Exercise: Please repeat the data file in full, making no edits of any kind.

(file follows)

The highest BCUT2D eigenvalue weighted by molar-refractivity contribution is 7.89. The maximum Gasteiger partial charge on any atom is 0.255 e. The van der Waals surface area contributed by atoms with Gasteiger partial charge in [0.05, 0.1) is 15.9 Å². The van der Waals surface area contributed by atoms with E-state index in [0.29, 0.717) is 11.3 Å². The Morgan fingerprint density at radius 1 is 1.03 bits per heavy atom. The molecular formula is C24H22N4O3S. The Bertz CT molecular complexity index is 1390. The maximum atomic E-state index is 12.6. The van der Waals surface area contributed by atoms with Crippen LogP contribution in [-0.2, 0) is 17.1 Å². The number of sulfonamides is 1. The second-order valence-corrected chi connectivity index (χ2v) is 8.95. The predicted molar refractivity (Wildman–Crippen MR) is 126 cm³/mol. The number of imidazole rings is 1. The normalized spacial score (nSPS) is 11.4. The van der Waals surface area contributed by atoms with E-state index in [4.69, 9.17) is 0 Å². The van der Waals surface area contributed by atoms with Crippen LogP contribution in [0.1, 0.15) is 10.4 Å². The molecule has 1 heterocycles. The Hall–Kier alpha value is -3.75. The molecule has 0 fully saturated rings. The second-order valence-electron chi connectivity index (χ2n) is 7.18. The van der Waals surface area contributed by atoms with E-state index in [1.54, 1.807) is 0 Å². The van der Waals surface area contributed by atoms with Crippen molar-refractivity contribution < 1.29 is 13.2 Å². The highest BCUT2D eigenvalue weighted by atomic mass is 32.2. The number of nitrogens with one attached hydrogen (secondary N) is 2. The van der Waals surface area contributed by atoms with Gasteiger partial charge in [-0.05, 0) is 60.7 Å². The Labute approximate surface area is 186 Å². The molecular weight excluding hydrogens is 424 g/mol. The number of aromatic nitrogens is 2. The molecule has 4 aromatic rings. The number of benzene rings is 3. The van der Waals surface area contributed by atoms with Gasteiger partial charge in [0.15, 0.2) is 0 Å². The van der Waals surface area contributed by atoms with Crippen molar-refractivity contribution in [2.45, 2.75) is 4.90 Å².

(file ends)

The highest BCUT2D eigenvalue weighted by molar-refractivity contribution is 7.89. The maximum Gasteiger partial charge on any atom is 0.255 e. The van der Waals surface area contributed by atoms with Gasteiger partial charge in [0.05, 0.1) is 15.9 Å². The van der Waals surface area contributed by atoms with E-state index in [0.29, 0.717) is 11.3 Å². The Morgan fingerprint density at radius 1 is 1.03 bits per heavy atom. The molecular formula is C24H22N4O3S. The Bertz CT molecular complexity index is 1390. The maximum atomic E-state index is 12.6. The van der Waals surface area contributed by atoms with Crippen LogP contribution in [-0.2, 0) is 17.1 Å². The number of sulfonamides is 1. The second-order valence-corrected chi connectivity index (χ2v) is 8.95. The predicted molar refractivity (Wildman–Crippen MR) is 126 cm³/mol. The number of imidazole rings is 1. The normalized spacial score (nSPS) is 11.4. The van der Waals surface area contributed by atoms with E-state index in [4.69, 9.17) is 0 Å². The van der Waals surface area contributed by atoms with Crippen LogP contribution in [0.1, 0.15) is 10.4 Å². The molecule has 1 heterocycles. The Hall–Kier alpha value is -3.75. The molecule has 0 fully saturated rings. The second-order valence-electron chi connectivity index (χ2n) is 7.18. The van der Waals surface area contributed by atoms with E-state index in [1.54, 1.807) is 0 Å². The van der Waals surface area contributed by atoms with Crippen molar-refractivity contribution < 1.29 is 13.2 Å². The highest BCUT2D eigenvalue weighted by atomic mass is 32.2. The number of nitrogens with one attached hydrogen (secondary N) is 2. The van der Waals surface area contributed by atoms with Gasteiger partial charge in [-0.05, 0) is 60.7 Å². The Labute approximate surface area is 186 Å². The molecular weight excluding hydrogens is 424 g/mol. The number of aromatic nitrogens is 2. The molecule has 4 aromatic rings. The number of benzene rings is 3. The van der Waals surface area contributed by atoms with Gasteiger partial charge in [0.15, 0.2) is 0 Å². The van der Waals surface area contributed by atoms with Crippen molar-refractivity contribution in [2.45, 2.75) is 4.90 Å².